Fraud Investigation of a Vendor Providing Life Safety Inspection Services to the City of Toronto

Fraud Investigation of a Vendor Providing Life Safety Inspection Services to the City of Toronto

June 28, 2018

A complaint was made to the Fraud and Waste Hotline in Toronto summer of 2017 against the vendor, York Fire Protection, who had been contracted to perform fire prevention/life safety system inspections work at many City-owned buildings across Toronto for multiple years.  It was alleged that the vendor routinely submitted inspection reports and invoices for work that was not done, forged signatures of their own staff, operated as multiple companies, and used false identities as signatories to contracts.

The Auditor General launched an investigation which was designed to assess:
• whether the complainant’s allegations were valid;
• whether the Division fulfilled its role in ensuring life safety inspections were completed properly before paying the invoice and if the vendor’s work can be relied on to satisfy the City’s obligations under the Ontario Fire Code; and
• given the nature of the vendor’s work and the allegations, whether there were any deficiencies that needed to be followed-up by Toronto Fire Services to ensure public safety.

Findings summary

  1. There was a lack of inspection reports that could be found in City records to prove that many Fire Code inspections were, in fact, done.
  2. Vendor was operating under false identities and multiple companies.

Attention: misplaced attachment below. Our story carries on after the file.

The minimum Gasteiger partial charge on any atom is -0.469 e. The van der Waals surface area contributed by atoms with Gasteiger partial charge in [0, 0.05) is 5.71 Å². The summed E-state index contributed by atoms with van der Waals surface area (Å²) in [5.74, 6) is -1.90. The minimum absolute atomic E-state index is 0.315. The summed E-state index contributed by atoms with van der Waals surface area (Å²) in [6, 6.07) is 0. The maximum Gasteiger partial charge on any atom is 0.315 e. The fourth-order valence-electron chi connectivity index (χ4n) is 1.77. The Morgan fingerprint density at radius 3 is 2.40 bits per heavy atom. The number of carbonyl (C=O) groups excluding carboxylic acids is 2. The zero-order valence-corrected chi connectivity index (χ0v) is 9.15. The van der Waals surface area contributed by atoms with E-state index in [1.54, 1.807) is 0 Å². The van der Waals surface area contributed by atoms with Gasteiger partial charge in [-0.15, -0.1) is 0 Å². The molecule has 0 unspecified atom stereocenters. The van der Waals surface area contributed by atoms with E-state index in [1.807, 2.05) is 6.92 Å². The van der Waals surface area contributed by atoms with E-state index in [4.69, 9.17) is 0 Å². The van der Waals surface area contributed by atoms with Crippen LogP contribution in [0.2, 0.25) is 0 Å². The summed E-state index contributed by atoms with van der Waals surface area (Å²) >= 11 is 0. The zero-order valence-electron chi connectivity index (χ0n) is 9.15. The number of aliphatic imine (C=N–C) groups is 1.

3. City of Toronto buildings have systemic operational issues. There is a lack of understanding and centralized accountability regarding who is managing Fire Code inspections, who is rectifying the identified deficiencies and obtaining the associated clearance reports, and who is retaining all documents to produce to the Fire Marshal when requested.

Summary of Recommendations

This report makes 17 recommendations in three main areas:

  1. The recommendations stress the need for better documentation and a better audit trail to prove that life safety inspections are done and deficiencies are rectified, and for staff to have a better understanding of why documentation is both important and required under the Ontario Fire Code.
  2. The recommendations include performing due diligence on vendors before awarding contracts, and addressing issues that are raised. Trust in the vendor must not override the need to perform this due diligence, nor the importance of listening to concerns raised by the City’s own staff. Staff should not be indifferent when serious concerns are raised, and must take steps to ensure public safety is intact when billing or performance issues arise.
  3. The recommendations may assist with strengthening the life safety industry, which could include requiring more training and regulation of technicians who enter buildings and perform work, more training for building owners and those responsible for managing buildings on behalf of building owners to help ensure Code compliance, and more formal oversight of these types of vendors because of the high risk to critical City infrastructure.

For more information – see report:

City of Toronto – Fraud of Fire Safety Company Auditor General Report June 28 2018